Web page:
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  #1  
Old 10-07-2002, 11:48 AM
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Stick shift: when change gear?

To all owners of stick-shift models: am curious to know at what rev's you change gear? Myself change at ca. 4.000 rpm. Allows car to accelerate quick & smooth.

Cheers!
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Old 10-07-2002, 12:46 PM
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Regardless of a car I'm driving, I always shift at the peak torque for the car (car "tells" me when to shift). Usually it's 500 - 1000 rpms before redline
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  #3  
Old 10-07-2002, 01:44 PM
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There's no specific point to change gear, but whatever makes the drive smoothest is generally the best way. I think changing up just 1000rpm before redline every time is a great way not to be smooth or sympathetic to the car... I hope that's only when driving quickly!

Not trying to be prejudiced here in any way, but Piotr have you noticed generally there are far more Americans who are inexperienced at driving manual gearbox cars and ask questions about how to drive them.. I guess as they're more common in Europe everybody learns them when they learn to drive, so it becomes completely natural


later
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  #4  
Old 10-07-2002, 01:53 PM
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Quote:
Originally posted by pentoman
There's no specific point to change gear, but whatever makes the drive smoothest is generally the best way.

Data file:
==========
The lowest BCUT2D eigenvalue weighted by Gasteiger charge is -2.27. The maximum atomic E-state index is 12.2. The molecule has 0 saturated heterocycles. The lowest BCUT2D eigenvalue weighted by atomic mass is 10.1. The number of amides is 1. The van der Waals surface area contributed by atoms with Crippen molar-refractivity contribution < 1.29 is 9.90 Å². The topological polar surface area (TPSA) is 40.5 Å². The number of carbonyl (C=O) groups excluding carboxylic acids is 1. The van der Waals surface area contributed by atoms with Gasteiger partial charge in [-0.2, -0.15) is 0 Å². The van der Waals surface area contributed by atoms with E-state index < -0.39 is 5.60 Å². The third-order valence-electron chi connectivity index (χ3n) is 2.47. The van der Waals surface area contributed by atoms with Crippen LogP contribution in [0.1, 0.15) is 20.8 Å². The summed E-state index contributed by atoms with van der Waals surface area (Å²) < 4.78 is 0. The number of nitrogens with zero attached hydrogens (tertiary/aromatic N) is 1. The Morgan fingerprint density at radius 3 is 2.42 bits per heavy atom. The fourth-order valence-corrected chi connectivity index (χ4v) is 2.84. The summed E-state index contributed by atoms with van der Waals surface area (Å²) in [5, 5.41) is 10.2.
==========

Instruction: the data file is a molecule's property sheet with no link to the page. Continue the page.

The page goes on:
later

Exactly! There might be an optimum shift point for your car, engine in a certain driving condition but shift points vary depending on all sorts of variables. The car and what you are trying to obtain from it performance wise and road enviroment dictates when you shift. Its not quite an exact science, thats what makes it fun.
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Old 10-07-2002, 04:34 PM
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I shift when I get enough power, low when I'm not in a hurry or stuck behind some slow diesel and higher like when I'm merging onto the freeway.
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  #6  
Old 10-07-2002, 07:48 PM
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in addition to what TKamiya wrote:

* for smooth shifting, one has to rev-match on both upshifts and downshifts. For upshifts, the rpm at which you engage the target higher gear is lower than that when you release the previous gear.

This rpm difference between 2 adjacent gears varies linearly with rpm. For example, in my 5spd 190e2.6, if I release 4th gear at 6000rpm, I will have to wait for the tach to reach around 4900rpm for a good rev-match, a difference of around 1100rpm. If on the other hand, I release 4th at 3000rpm, I will need an engine speed reduction to around 2450rpm, a difference of only 550rpm.

Cars with sporting intentions, like the 2.3-16 or 2.5-16, have close-ratio gearboxes, which reduce the spacings between gear ratios for quicker shifting and keeping the engine in its sweet spot.

* one has to also take load into consideration. In high-load conditions, like going uphill, I would shift at a higher rpm, so that the rear wheels will have sufficient road torque in the next gear.

* in low-traction conditions (like in the winter), I don't want too much torque at the rear wheels, so I upshift at a lower rpm.
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  #7  
Old 10-10-2002, 11:26 AM
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My shift points vary depending upon final target speed, and whether I'm running on level pavement. If I want to reach 40 MPH, then I usually shift at around 2,500 RPM out of first, with each subsequent shift at a slightly lower RPM level.

My shifts are ALWAYS a two-step process. Current gear to neutral, then neutral to next gear. Matching engine speed with next gear will allow your synchronizers to last forever. When upshifting to a shorter gear, I double-clutch by releasing the clutch while in neutral, and blipping the RPM up to match the anticipated gear. I rarely "skip" a gear, although I sometimes start off in 2nd if on a downhill.